KENAI — Despite pessimistic oil and gas outlooks, two companies are conducting seismic data-gathering activities on the Kenai Peninsula this spring and another is planning more exploration work.

Hilcorp Alaska is planning to gather more seismic data on the oil and gas beneath the southern Kenai Peninsula, and SAExploration, a Houston, Texas-based oilfield services company, is gathering 2D and 3D seismic data on an area of the northern Kenai Peninsula near Nikiski. After April 1, Furie Operating Alaska plans to use a jack-up rig to drill new wells in its Kitchen Lights Unit.

Apache to shutter Alaska operations

Apache Corporation, which has been exploring oil and gas resources in the Cook Inlet area, announced Thursday that it will exit the state.

The Houston, Texas-based corporation has been exploring north of Nikiski since approximately 2010. Apache’s Alaska general manager, John Hendrix, informed the Legislature of the company’s decision.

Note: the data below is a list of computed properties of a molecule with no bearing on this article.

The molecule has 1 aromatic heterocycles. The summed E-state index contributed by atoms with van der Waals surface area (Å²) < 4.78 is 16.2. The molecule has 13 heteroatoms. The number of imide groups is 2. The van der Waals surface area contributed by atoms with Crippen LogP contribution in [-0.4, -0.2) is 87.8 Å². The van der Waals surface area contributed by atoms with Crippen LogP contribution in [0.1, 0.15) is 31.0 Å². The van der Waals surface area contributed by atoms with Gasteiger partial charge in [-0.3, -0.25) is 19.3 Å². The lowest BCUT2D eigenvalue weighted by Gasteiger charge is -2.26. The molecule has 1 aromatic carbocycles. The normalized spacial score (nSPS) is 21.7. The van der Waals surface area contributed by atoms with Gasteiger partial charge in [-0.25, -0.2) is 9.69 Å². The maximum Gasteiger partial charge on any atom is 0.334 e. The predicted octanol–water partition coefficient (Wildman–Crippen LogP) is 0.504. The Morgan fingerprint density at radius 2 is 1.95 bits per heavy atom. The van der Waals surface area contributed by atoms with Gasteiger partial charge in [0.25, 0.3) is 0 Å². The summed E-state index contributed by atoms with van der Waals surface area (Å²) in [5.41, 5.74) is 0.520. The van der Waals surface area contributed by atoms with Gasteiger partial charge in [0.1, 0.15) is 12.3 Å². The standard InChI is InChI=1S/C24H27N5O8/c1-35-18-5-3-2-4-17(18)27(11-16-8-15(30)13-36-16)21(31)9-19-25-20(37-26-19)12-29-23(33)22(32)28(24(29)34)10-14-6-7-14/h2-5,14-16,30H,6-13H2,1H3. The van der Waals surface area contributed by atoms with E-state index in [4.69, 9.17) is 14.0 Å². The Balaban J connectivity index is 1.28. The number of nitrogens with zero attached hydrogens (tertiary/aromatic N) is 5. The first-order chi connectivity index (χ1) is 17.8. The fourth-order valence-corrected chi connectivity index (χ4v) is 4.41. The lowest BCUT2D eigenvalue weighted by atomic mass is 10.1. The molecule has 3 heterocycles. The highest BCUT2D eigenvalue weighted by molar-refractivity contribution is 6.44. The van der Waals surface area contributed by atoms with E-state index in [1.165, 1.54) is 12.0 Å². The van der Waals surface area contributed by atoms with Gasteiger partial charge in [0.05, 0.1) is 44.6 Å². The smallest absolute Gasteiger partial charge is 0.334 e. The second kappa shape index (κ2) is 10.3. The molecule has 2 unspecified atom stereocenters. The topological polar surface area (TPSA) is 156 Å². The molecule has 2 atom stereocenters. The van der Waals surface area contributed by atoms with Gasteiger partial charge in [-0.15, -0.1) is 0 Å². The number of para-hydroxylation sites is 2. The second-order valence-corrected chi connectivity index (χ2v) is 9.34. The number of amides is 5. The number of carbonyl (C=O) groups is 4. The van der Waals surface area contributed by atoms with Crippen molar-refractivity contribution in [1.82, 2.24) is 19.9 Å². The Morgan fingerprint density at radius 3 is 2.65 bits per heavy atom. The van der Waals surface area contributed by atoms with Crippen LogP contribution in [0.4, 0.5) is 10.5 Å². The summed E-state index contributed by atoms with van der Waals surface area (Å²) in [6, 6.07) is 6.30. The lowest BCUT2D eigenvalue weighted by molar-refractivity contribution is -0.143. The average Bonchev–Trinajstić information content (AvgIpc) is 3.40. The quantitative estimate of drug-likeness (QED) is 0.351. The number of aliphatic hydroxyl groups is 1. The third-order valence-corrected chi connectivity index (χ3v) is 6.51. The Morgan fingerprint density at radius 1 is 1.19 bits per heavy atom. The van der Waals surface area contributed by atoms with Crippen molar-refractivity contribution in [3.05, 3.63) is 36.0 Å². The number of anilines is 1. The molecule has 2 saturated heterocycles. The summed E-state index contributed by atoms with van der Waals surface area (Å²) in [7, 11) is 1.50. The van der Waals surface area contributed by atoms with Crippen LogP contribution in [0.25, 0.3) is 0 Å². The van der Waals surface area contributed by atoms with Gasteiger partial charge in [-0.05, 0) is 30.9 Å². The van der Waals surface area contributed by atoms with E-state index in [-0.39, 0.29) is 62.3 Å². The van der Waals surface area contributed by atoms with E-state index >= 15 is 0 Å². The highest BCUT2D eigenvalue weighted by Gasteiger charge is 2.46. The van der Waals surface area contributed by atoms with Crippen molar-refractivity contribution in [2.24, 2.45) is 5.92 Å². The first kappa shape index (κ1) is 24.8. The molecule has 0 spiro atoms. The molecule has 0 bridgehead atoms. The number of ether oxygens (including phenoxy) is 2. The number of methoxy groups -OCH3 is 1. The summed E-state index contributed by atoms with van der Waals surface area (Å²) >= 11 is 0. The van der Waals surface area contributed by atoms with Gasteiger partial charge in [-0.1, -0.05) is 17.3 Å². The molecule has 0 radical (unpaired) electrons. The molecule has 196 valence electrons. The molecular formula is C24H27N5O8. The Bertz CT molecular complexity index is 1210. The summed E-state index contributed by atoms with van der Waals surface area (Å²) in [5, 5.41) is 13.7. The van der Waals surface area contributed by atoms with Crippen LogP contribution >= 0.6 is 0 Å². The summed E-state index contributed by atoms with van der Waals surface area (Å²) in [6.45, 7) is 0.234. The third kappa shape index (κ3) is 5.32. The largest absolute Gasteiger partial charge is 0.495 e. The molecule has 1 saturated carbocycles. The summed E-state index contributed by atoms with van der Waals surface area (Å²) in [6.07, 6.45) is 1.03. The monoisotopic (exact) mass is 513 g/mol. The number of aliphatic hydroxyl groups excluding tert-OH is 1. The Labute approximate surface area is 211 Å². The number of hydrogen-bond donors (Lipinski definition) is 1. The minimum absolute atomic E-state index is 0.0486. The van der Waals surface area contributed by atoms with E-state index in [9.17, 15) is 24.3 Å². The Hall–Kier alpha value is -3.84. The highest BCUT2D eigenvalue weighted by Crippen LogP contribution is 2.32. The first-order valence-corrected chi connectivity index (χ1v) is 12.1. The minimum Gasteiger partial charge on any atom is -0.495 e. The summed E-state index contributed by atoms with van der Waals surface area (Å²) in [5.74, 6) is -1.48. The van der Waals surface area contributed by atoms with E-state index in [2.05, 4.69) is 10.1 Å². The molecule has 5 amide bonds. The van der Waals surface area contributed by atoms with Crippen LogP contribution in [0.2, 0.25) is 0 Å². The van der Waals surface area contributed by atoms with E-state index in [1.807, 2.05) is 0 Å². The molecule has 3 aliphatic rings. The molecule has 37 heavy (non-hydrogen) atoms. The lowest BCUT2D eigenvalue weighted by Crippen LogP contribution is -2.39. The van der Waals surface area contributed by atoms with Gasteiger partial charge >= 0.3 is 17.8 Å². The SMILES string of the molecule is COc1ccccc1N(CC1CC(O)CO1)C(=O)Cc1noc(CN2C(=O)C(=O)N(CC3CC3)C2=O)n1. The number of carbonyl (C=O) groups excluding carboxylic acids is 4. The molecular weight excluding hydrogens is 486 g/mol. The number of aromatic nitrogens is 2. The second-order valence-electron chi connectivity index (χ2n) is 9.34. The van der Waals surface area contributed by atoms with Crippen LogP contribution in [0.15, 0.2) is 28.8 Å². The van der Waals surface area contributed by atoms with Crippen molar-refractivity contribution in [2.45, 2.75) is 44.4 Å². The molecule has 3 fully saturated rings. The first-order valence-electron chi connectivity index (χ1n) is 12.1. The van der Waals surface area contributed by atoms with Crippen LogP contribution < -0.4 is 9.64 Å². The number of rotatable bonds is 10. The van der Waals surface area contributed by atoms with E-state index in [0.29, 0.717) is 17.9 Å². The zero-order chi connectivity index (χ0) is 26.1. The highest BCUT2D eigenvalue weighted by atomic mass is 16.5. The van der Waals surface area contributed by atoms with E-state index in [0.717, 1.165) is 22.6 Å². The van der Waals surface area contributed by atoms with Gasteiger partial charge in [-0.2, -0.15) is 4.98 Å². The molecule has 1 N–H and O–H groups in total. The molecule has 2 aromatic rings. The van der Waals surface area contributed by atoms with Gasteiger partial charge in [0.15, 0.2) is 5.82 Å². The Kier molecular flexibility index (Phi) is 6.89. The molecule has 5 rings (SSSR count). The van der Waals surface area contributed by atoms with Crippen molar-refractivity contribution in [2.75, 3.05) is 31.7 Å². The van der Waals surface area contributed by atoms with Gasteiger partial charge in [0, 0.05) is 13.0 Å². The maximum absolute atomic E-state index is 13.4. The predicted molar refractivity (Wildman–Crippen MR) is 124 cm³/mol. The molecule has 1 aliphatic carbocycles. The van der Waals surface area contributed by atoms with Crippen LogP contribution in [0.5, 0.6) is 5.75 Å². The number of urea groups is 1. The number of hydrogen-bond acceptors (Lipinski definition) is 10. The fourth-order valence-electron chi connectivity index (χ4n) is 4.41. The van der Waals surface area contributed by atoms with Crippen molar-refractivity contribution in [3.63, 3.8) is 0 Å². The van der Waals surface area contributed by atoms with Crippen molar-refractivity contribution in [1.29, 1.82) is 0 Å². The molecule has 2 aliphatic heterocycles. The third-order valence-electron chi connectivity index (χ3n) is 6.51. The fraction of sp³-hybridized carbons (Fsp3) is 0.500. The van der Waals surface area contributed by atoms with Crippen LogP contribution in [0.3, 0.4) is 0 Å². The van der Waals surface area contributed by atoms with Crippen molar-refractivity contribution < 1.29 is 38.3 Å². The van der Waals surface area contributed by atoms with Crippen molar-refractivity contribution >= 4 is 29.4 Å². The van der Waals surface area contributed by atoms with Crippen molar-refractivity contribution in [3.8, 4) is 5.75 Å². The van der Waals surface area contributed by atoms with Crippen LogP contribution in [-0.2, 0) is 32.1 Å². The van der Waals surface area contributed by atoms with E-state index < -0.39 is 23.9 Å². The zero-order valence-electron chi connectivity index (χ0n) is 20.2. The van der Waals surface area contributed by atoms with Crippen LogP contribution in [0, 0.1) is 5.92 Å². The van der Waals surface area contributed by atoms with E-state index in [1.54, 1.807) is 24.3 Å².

Report: More imported gasoline drives up in-state price

The market for Alaska’s refineries is becoming even tougher with reduced demand and increased pressure to compete with imported fuels.

Though the state’s refineries are closer to markets in Alaska, reducing transportation costs, competitive pricing from refiners in Asia and the U.S. West Coast may challenge their businesses, according to a December 2015 report prepared for the Alaska Department of Natural Resources. California-based Econ One Research, Inc., completed the report in response to a request from the Alaska Senate Finance Committee.

Nonresidents pass residents in individual guide permits